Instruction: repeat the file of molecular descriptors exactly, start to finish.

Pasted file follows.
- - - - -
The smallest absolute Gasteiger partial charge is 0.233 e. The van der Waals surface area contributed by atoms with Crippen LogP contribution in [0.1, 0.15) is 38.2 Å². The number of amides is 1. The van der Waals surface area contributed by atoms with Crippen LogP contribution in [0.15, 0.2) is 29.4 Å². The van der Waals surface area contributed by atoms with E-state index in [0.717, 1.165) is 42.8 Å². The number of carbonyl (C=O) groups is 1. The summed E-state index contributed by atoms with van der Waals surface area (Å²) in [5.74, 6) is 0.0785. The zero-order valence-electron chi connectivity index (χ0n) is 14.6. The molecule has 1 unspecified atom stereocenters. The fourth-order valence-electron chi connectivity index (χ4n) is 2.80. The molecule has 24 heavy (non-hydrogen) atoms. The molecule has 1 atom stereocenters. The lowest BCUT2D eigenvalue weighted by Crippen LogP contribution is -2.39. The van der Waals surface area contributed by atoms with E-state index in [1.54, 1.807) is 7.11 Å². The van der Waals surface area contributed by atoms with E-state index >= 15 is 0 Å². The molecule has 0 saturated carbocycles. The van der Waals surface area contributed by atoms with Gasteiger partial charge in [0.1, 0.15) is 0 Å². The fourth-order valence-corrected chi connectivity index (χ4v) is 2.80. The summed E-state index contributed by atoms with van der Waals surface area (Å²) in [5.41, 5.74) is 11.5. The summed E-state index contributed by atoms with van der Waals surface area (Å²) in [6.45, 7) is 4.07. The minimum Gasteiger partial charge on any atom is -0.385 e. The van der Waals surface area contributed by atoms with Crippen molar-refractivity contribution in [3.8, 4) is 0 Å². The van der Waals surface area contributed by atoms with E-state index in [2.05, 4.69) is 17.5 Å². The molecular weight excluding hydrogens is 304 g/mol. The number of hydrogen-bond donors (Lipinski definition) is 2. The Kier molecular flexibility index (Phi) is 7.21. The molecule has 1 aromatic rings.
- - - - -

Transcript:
The smallest absolute Gasteiger partial charge is 0.233 e. The van der Waals surface area contributed by atoms with Crippen LogP contribution in [0.1, 0.15) is 38.2 Å². The number of amides is 1. The van der Waals surface area contributed by atoms with Crippen LogP contribution in [0.15, 0.2) is 29.4 Å². The van der Waals surface area contributed by atoms with E-state index in [0.717, 1.165) is 42.8 Å². The number of carbonyl (C=O) groups is 1. The summed E-state index contributed by atoms with van der Waals surface area (Å²) in [5.74, 6) is 0.0785. The zero-order valence-electron chi connectivity index (χ0n) is 14.6. The molecule has 1 unspecified atom stereocenters. The fourth-order valence-electron chi connectivity index (χ4n) is 2.80. The molecule has 24 heavy (non-hydrogen) atoms. The molecule has 1 atom stereocenters. The lowest BCUT2D eigenvalue weighted by Crippen LogP contribution is -2.39. The van der Waals surface area contributed by atoms with E-state index in [1.54, 1.807) is 7.11 Å². The van der Waals surface area contributed by atoms with E-state index >= 15 is 0 Å². The molecule has 0 saturated carbocycles. The van der Waals surface area contributed by atoms with Gasteiger partial charge in [0.1, 0.15) is 0 Å². The fourth-order valence-corrected chi connectivity index (χ4v) is 2.80. The summed E-state index contributed by atoms with van der Waals surface area (Å²) in [5.41, 5.74) is 11.5. The summed E-state index contributed by atoms with van der Waals surface area (Å²) in [6.45, 7) is 4.07. The minimum Gasteiger partial charge on any atom is -0.385 e. The van der Waals surface area contributed by atoms with Crippen molar-refractivity contribution in [3.8, 4) is 0 Å². The van der Waals surface area contributed by atoms with E-state index in [2.05, 4.69) is 17.5 Å². The molecular weight excluding hydrogens is 304 g/mol. The number of hydrogen-bond donors (Lipinski definition) is 2. The Kier molecular flexibility index (Phi) is 7.21. The molecule has 1 aromatic rings.